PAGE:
Poetry is intensely valuable to me and it always has been. It is my antidote to despair, tiredness and loneliness; a thread that runs through my life. I solve problems with its lines—not just their lexicon, but the life breathed into form by rhythm, rhyme or meter: a riddle; a moment of joy. It is my borrowed voice.
A favourite is Louis MacNeice's 'Meeting Point', which I have always thought was a magisterial coming together of the ordinary and the the extraordinary; of quotidian rhythm and something magical. When I read this poem, I am caught up by its concept of the loved ones part of, yet isolated in happiness from the world; they are separate while they participate in daily activity. Something absorbing, supernatural and cosmic happens in the poem. And it is transporting.
So, if you feel sad or if you find anxiety about your daily life is skewing your experience of the beauty around you, anchoring yourself in a poem might help. Is there, beyond or daily our even bland experience, something extraordinary and connecting us to a myriad things? You'll see that 'God or whatever means the Good' is a phrase used. For you, faith may be about your place of worship; here the notion is broader. It is there, just not grasped; and so you might find something in this poem to cheer you and give you solace. It's about the transformative power of love, too—its possibilities and the idea of time being suspended. I think we may feel this in love, but also in finding something that absorbs us, whatever that is. And that is truly valuable.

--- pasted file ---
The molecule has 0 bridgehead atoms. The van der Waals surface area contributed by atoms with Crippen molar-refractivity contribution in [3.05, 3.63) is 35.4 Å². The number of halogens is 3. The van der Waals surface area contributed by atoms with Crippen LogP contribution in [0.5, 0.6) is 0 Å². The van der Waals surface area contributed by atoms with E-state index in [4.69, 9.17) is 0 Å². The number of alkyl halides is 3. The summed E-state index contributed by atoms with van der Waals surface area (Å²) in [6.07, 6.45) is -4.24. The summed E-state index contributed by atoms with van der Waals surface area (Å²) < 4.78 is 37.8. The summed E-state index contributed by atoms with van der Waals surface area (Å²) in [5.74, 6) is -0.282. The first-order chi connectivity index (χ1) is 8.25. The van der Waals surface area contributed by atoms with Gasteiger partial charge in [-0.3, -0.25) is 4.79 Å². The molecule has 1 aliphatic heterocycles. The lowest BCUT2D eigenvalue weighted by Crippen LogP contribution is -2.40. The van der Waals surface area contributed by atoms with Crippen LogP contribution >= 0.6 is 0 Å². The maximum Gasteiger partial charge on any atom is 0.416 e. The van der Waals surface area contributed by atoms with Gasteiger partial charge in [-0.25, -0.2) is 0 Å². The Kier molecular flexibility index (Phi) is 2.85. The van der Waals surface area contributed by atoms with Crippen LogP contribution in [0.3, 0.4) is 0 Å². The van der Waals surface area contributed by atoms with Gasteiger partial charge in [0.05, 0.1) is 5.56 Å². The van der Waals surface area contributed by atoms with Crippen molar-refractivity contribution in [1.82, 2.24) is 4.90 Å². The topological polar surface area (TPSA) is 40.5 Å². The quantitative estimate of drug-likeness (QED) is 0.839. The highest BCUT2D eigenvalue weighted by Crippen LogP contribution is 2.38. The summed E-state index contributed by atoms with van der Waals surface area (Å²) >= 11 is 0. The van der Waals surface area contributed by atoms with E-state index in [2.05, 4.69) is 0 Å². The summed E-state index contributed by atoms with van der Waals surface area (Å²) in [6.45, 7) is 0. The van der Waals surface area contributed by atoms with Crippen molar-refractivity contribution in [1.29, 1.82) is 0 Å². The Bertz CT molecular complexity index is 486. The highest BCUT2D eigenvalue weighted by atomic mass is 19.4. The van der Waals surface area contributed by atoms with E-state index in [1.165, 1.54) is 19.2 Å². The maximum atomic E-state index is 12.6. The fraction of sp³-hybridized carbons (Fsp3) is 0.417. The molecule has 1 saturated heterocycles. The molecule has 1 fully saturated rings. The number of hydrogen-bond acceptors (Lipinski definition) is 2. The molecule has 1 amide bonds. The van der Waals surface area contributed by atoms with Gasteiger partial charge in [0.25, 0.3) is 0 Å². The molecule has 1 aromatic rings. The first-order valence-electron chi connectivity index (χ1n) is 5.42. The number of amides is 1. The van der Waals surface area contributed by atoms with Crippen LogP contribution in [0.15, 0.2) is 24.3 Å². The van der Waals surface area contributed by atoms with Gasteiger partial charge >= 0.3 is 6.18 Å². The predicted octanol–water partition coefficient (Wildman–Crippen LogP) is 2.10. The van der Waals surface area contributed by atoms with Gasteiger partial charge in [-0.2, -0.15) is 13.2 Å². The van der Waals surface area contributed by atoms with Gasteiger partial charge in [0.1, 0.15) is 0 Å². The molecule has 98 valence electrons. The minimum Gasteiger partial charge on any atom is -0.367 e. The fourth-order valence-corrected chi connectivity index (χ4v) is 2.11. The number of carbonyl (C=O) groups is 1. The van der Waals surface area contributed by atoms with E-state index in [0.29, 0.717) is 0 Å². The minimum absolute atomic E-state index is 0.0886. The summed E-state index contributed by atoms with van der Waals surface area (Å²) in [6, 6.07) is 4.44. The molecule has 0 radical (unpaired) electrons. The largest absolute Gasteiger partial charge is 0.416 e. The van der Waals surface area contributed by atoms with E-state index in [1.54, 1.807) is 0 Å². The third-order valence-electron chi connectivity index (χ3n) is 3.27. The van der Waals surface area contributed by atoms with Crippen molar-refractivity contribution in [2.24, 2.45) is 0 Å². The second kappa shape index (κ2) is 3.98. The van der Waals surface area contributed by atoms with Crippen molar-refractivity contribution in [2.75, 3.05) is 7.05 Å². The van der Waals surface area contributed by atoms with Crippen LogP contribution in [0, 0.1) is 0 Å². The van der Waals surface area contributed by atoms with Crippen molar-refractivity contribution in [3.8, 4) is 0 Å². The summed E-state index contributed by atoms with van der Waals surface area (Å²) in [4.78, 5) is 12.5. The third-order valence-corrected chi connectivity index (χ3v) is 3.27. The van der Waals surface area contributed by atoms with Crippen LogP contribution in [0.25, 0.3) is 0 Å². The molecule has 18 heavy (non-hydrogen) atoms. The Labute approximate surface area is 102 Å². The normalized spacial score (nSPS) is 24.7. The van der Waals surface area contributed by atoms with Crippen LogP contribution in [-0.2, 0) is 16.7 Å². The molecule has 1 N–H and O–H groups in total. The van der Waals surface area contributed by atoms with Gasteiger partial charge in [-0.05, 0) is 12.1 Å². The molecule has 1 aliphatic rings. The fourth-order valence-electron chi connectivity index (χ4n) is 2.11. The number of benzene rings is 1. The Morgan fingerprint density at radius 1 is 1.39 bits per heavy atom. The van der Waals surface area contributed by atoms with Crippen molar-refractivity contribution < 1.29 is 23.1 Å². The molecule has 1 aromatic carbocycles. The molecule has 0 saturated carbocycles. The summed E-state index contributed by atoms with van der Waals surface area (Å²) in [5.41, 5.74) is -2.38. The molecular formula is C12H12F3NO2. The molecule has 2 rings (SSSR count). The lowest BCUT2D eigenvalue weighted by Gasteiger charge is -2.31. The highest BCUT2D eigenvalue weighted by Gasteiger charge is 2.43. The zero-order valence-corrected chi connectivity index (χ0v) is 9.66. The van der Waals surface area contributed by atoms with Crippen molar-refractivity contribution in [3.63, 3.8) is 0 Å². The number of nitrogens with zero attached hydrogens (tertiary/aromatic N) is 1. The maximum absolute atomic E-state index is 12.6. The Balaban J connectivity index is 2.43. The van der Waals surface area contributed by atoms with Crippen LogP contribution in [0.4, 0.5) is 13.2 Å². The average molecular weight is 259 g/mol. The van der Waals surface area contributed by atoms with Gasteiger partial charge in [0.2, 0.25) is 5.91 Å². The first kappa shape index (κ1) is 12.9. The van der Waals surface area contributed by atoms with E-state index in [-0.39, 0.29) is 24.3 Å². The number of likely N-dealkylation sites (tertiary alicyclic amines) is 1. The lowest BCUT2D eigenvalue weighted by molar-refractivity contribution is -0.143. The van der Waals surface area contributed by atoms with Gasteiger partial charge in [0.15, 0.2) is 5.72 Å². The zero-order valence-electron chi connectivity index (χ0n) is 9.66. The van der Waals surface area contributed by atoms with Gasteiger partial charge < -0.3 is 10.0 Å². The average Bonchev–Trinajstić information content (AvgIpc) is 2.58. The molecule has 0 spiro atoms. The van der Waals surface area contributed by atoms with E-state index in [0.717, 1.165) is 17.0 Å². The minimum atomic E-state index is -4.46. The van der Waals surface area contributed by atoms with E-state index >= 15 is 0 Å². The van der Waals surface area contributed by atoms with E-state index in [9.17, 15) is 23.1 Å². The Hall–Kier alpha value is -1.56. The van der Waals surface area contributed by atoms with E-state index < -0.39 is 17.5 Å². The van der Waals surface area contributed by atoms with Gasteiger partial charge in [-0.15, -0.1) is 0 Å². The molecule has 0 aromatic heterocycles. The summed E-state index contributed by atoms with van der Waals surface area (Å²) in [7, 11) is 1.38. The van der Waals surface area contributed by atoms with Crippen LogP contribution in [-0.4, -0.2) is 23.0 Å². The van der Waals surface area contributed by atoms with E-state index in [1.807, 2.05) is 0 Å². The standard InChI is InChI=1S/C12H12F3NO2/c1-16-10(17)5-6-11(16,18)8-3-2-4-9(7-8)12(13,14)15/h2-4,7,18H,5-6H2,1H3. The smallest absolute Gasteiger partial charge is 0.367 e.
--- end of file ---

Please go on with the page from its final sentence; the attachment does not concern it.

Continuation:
As for the structure of the poem: how might that make you feel better? I mean in any poem. The words lean on and support one another; they are interlocked in their sense and in their rhythm and this busy, subtle action draws forth, I might say, a music whose melody and beat speak to us and delight us. So read a poem aloud and test it on your pulse. What does it do to you? For me, the 'time was away' refrain in the MacNeice poem of which I spoke, is comforting in its repetition, both of words but also of rhythm. You don't need to know about metrical feet to hear this and feel it.
Here's an idea. Learn the poem. Learn any poem. By heart. Then, when you feel your mood slump or you feel scared, pull it out and hear it in your head, mouth it quietly, or say it loudly and clearly.
It's not that a poem is a talisman, but why not let it be an anchor? Every time you encounter it, you might see something new or notice you read it or say it slightly differently.
We are busy—so very busy nowadays; we are assailed by the images that tell us how flawed we are; a steady stream of information is constantly with us through digital media and I might argue that we have more, yet often we have less because we refuse to accept that difficulty and frustration are normal or to aim less for getting and achieving and more at being? It is not coincidence that we see a rise in the understanding and use of mindfulness techniques, as we aim to be stilled and in the moment.